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Color consistency index.


You need a “good” optic that provides a “good” beam angle and a “good” color mixing. You know how to specify what a “good” beam angle should be, thanks to the full width half-maximum (FWHM). But how do you specify what a “good” color mixing should be?

We want to save you the hassle crawling on scientific literature for hours without finding anything relevant. This is why we developed a new and innovative technique to quantify the small colorimetric changes within a light distribution that makes a light beam appear “not good” from a color consistency standpoint.

This technique is called “Color Consistency Index”. It is an extension of the well-known MacAdam ellipses, applied to a continuous 2D light distribution. It can discriminate and sort out light distributions based on their colorimetric characteristics.

CIE 1931 diagram, chromaticity coordinates and MacAdam ellipses

The Color Consistency Index is based upon physics and colorimetry, so let’s review the basics of colorimetry first.
The visible light is only a small fraction of the electromagnetic radiations, the human eye can only see wavelengths from 380nm (violet) to 780nm (deep red)

Figure 1 - The visible spectrum I goes from 380nm to 780nm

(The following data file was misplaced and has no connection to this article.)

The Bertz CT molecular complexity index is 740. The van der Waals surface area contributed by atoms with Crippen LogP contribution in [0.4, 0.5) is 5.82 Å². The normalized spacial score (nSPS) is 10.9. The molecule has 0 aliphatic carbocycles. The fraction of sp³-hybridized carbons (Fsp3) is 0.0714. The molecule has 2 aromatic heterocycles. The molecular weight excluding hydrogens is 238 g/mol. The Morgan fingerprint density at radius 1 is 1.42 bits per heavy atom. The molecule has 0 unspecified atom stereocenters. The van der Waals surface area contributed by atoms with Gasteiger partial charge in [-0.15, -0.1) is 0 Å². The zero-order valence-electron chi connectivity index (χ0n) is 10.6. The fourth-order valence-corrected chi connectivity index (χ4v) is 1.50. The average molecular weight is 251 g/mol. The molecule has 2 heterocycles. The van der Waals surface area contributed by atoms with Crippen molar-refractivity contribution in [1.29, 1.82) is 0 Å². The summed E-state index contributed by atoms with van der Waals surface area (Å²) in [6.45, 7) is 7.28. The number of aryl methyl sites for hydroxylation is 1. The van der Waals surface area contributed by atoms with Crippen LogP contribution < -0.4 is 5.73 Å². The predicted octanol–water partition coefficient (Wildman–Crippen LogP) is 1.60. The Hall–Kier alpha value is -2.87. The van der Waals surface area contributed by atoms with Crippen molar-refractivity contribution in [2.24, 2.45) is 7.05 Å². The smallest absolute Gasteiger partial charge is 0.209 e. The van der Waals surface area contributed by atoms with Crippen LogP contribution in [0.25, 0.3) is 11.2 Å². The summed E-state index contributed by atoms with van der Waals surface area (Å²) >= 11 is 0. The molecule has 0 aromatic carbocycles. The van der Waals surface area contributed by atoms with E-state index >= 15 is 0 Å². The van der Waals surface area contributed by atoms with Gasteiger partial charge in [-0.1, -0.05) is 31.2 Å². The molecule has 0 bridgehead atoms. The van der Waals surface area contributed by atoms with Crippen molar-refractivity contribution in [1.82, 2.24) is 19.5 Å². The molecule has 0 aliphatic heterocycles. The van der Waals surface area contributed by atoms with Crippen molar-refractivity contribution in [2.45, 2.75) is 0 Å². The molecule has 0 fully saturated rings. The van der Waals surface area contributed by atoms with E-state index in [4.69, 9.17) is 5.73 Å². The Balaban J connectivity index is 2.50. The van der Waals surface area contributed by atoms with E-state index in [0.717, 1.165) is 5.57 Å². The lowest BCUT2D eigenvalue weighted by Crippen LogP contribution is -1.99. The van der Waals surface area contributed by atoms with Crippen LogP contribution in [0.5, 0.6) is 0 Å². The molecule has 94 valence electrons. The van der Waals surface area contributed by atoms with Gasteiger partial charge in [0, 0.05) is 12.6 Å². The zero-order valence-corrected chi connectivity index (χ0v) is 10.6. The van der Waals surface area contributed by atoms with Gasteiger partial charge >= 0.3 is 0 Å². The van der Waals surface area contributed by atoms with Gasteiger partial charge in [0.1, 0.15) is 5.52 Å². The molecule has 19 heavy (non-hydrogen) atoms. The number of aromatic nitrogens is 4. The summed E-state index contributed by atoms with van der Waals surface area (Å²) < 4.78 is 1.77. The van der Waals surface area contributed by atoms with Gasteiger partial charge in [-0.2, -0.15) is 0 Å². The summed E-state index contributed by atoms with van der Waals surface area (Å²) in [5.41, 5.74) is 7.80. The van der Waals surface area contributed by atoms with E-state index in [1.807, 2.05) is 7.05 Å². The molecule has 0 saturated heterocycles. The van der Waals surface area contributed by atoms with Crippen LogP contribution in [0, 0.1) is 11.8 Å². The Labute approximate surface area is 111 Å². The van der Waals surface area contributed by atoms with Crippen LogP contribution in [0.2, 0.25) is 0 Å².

The visible light is converted by the human eye retina sensors into three stimuli X, Y, Z. The retina sensors are called “cones” and there are three kind of cones : one cone for the red (X), one cone for the green (Y) and one cone for the blue (Z).

The visible light is converted by the human eye retina sensors into three stimuli X, Y, Z. The retina sensors are called “cones” and there are three kind of cones : one cone for the red (X), one cone for the green (Y) and one cone for the blue (Z).

These three stimuli X, Y, Z generate a three-dimensional color space, which is too complex to handle. Therefore the three stimuli shall be normalized in order to separate the absolute luminance from the relevant color information. This normalization step is performed by the following operation.

Figure 3 - Normalized x, y stimuli

The normalized z stimuli may be obtained only from x and y, therefore the three-dimensional color space is now reduced to a two-dimensional space. This is how the (x, y) color space (also known as CIE1931 color space) is obtained. When plotted on a two-dimensional picture, we get the famous “horseshoe” diagram, as shown below.

Figure 4 - CIE 1931 (x,y) two-dimensional diagram

Now let’s consider two adjacent color shades inside this diagram. How can the eye discriminate two adjacent color shades ? David MacAdam answered this question in 1949. He conducted experimentations on a representative population. Then based on the results, he defined 25 ellipses with different sizes and orientations, in which two color shades may not be discriminated by an average human eye.